The High-Performance Computing Center of the University of Stuttgart (HLRS) has received certification for Energy-Efficient Data Center Operation under the Blue Angel, the ecoloabel of the federal government of Germany. This certification is the newest of several standards for sustainability and environmental responsibility that HLRS has achieved in the past year. Certification under the stringent requirements of the Blue Angel reflects the comprehensive policies that HLRS has put in place to maximize its energy efficiency and minimize its impact on the environment.
HLRS's comprehensive sustainability efforts have been coordinated under the auspices of a project titled "Sustainability in HPC Centers," which has been supported by the Baden-Württemberg Ministry for Science, Research, and Art (MWK). In response to the Blue Angel certification MWK Minister Theresia Bauer said, "I congratulate the High-Performance Computing Center Stuttgart on this success. Certification by the Blue Angel is an impressive affirmation of the sustainability strategy of the high-performance computing center. It is admirable to see that all employees at the high-performance computing center have dedicated themselves to sustainability, climate protection, and energy efficiency, including in the operation of the supercomputer."
Minimizing its ecological footprint
"HLRS is home to one of Europe's most powerful supercomputers, and supporting cutting-edge research and technology development means high energy requirements," said HLRS Director Prof. Dr.-Ing. Michael Resch. This is particularly true for HLRS's flagship supercomputer, called Hawk, which is among Europe's most powerful computing systems. Offering a peak performance of approximately 26 petaflops (26 quadrillion floating point operations per second) it has an average power consumption of approximately 3.5 megawatts — the same energy requirements as a small German city.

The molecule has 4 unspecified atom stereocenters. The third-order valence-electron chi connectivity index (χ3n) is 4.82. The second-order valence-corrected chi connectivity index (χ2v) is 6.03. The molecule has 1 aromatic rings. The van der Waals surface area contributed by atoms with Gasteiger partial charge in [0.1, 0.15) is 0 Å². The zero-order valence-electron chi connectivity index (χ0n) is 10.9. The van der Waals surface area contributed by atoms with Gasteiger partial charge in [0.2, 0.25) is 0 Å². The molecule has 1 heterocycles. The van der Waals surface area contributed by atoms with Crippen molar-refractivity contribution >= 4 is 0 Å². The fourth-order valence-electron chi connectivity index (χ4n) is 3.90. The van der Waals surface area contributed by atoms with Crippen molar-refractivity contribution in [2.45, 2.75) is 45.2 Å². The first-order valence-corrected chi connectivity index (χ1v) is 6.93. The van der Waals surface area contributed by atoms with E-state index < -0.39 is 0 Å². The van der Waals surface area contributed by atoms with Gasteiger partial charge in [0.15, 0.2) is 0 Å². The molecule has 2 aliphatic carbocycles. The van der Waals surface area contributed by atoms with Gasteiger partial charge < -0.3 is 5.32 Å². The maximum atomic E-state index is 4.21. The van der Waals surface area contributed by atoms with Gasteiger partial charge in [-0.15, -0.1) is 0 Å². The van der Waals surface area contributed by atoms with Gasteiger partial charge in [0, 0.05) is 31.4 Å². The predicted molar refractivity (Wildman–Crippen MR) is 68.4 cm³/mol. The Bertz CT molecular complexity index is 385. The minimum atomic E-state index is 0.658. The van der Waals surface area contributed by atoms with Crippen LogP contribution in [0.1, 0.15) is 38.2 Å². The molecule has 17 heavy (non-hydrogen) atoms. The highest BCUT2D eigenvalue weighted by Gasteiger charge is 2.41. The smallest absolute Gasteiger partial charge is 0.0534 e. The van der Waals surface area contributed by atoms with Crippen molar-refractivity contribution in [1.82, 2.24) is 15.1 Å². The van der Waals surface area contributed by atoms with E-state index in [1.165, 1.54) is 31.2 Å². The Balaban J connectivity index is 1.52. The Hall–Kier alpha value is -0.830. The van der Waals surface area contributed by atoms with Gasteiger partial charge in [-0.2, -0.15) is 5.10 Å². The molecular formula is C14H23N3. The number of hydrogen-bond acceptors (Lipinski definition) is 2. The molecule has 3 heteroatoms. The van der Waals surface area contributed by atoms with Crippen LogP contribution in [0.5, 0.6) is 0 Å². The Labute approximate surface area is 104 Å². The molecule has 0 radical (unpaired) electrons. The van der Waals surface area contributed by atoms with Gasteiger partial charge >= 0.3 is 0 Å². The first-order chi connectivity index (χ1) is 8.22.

"We recognized several years ago that we have to do everything we can to minimize our ecological footprint, especially with respect to carbon emissions, and have established a comprehensive sustainability program to ensure that we do so," Resch emphasized. In the past 12 months, HLRS was also certified under the Eco-Management and Audit Scheme (EMAS), as well as under the ISO 14001 (environmental management) and ISO 50001 (energy management) international standards. "Receiving certification under the Blue Angel, in addition to our other certifications, shows that HLRS takes its environmental responsibility very seriously and is a sign of the progress we have made. It also means that our system users can be confident that HLRS supports their own efforts toward sustainability."
A comprehensive energy management concept
In accordance with the requirements of the Blue Angel for Energy Efficient Data Center Operation, HLRS has implemented a comprehensive energy management plan. This plan ensures that the necessary energy is used as efficiently as possible and that waste heat produced by the system is captured. These efforts are part of a larger environmental management system at HLRS that covers all activities at the center.
The Blue Angel for Energy-Efficient Data Center Operation recognizes adherence to ecological standards and is intended to serve as a guide for selecting environmentally friendly products and services.
About the High-Performance Computing Center of the University of Stuttgart
The High-Performance Computing Center Stuttgart (HLRS) was established in 1996 as the first German national high-performance computing center, building on a tradition of supercomputing at the University of Stuttgart that stretches back to 1959. As a research institution affiliated with the University of Stuttgart and a founding member of the Gauss Centre for Supercomputing — the alliance of Germany's three national supercomputing centers — HLRS provides state-of-the-art HPC services to academic users and industry. HLRS operates one of Europe's most powerful supercomputers, provides advanced training in HPC programming and simulation, and conducts research to address key problems facing the future of supercomputing. Among HLRS's areas of expertise are parallel programming, numerical methods for HPC, visualization, grid and cloud computing concepts, data analytics, and artificial intelligence. Users of HLRS computing systems are active across a wide range of disciplines, with an emphasis on computational engineering and applied science.